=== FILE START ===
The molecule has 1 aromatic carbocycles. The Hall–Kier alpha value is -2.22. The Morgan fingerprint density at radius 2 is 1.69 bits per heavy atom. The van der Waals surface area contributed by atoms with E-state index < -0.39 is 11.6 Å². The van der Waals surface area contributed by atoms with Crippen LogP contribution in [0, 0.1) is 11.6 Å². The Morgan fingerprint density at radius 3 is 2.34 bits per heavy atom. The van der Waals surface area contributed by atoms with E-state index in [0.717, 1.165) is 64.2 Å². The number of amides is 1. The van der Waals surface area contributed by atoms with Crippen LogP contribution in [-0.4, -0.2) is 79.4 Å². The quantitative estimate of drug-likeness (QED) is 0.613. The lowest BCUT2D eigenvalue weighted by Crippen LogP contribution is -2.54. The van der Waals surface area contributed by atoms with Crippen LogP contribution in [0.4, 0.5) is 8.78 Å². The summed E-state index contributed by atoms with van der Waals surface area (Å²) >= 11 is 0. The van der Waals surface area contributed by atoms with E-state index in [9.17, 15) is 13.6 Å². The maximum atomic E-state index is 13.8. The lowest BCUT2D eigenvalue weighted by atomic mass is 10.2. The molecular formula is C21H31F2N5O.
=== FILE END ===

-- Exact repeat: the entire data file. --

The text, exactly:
The molecule has 1 aromatic carbocycles. The Hall–Kier alpha value is -2.22. The Morgan fingerprint density at radius 2 is 1.69 bits per heavy atom. The van der Waals surface area contributed by atoms with E-state index < -0.39 is 11.6 Å². The van der Waals surface area contributed by atoms with Crippen LogP contribution in [0, 0.1) is 11.6 Å². The Morgan fingerprint density at radius 3 is 2.34 bits per heavy atom. The van der Waals surface area contributed by atoms with E-state index in [0.717, 1.165) is 64.2 Å². The number of amides is 1. The van der Waals surface area contributed by atoms with Crippen LogP contribution in [-0.4, -0.2) is 79.4 Å². The quantitative estimate of drug-likeness (QED) is 0.613. The lowest BCUT2D eigenvalue weighted by Crippen LogP contribution is -2.54. The van der Waals surface area contributed by atoms with Crippen LogP contribution in [0.4, 0.5) is 8.78 Å². The summed E-state index contributed by atoms with van der Waals surface area (Å²) >= 11 is 0. The van der Waals surface area contributed by atoms with E-state index in [9.17, 15) is 13.6 Å². The maximum atomic E-state index is 13.8. The lowest BCUT2D eigenvalue weighted by atomic mass is 10.2. The molecular formula is C21H31F2N5O.